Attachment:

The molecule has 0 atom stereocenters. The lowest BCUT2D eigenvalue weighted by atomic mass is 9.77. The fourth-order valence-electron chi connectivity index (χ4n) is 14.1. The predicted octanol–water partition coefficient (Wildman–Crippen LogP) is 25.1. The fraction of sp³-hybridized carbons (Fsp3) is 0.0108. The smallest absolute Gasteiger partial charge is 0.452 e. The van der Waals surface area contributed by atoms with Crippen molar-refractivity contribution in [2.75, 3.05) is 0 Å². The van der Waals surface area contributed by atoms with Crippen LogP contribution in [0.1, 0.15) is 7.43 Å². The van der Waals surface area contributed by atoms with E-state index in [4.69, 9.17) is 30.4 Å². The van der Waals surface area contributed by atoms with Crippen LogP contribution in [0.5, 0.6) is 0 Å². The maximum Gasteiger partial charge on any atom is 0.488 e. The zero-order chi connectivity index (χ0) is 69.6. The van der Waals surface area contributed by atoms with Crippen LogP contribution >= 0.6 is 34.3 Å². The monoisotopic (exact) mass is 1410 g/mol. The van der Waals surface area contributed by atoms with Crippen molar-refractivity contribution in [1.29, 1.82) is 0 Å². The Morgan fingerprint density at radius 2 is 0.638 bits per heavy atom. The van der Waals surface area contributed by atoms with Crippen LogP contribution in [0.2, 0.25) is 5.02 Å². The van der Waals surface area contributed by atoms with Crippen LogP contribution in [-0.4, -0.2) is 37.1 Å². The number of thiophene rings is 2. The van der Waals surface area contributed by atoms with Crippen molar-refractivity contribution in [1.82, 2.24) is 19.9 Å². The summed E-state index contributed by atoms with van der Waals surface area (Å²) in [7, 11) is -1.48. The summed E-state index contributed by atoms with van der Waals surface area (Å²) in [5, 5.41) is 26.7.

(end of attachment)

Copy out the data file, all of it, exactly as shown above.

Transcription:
The molecule has 0 atom stereocenters. The lowest BCUT2D eigenvalue weighted by atomic mass is 9.77. The fourth-order valence-electron chi connectivity index (χ4n) is 14.1. The predicted octanol–water partition coefficient (Wildman–Crippen LogP) is 25.1. The fraction of sp³-hybridized carbons (Fsp3) is 0.0108. The smallest absolute Gasteiger partial charge is 0.452 e. The van der Waals surface area contributed by atoms with Crippen molar-refractivity contribution in [2.75, 3.05) is 0 Å². The van der Waals surface area contributed by atoms with Crippen LogP contribution in [0.1, 0.15) is 7.43 Å². The van der Waals surface area contributed by atoms with E-state index in [4.69, 9.17) is 30.4 Å². The van der Waals surface area contributed by atoms with Crippen LogP contribution in [0.5, 0.6) is 0 Å². The maximum Gasteiger partial charge on any atom is 0.488 e. The zero-order chi connectivity index (χ0) is 69.6. The van der Waals surface area contributed by atoms with Crippen LogP contribution >= 0.6 is 34.3 Å². The monoisotopic (exact) mass is 1410 g/mol. The van der Waals surface area contributed by atoms with Crippen molar-refractivity contribution in [1.29, 1.82) is 0 Å². The Morgan fingerprint density at radius 2 is 0.638 bits per heavy atom. The van der Waals surface area contributed by atoms with Crippen LogP contribution in [0.2, 0.25) is 5.02 Å². The van der Waals surface area contributed by atoms with Crippen LogP contribution in [-0.4, -0.2) is 37.1 Å². The number of thiophene rings is 2. The van der Waals surface area contributed by atoms with Crippen molar-refractivity contribution in [1.82, 2.24) is 19.9 Å². The summed E-state index contributed by atoms with van der Waals surface area (Å²) in [7, 11) is -1.48. The summed E-state index contributed by atoms with van der Waals surface area (Å²) in [5, 5.41) is 26.7.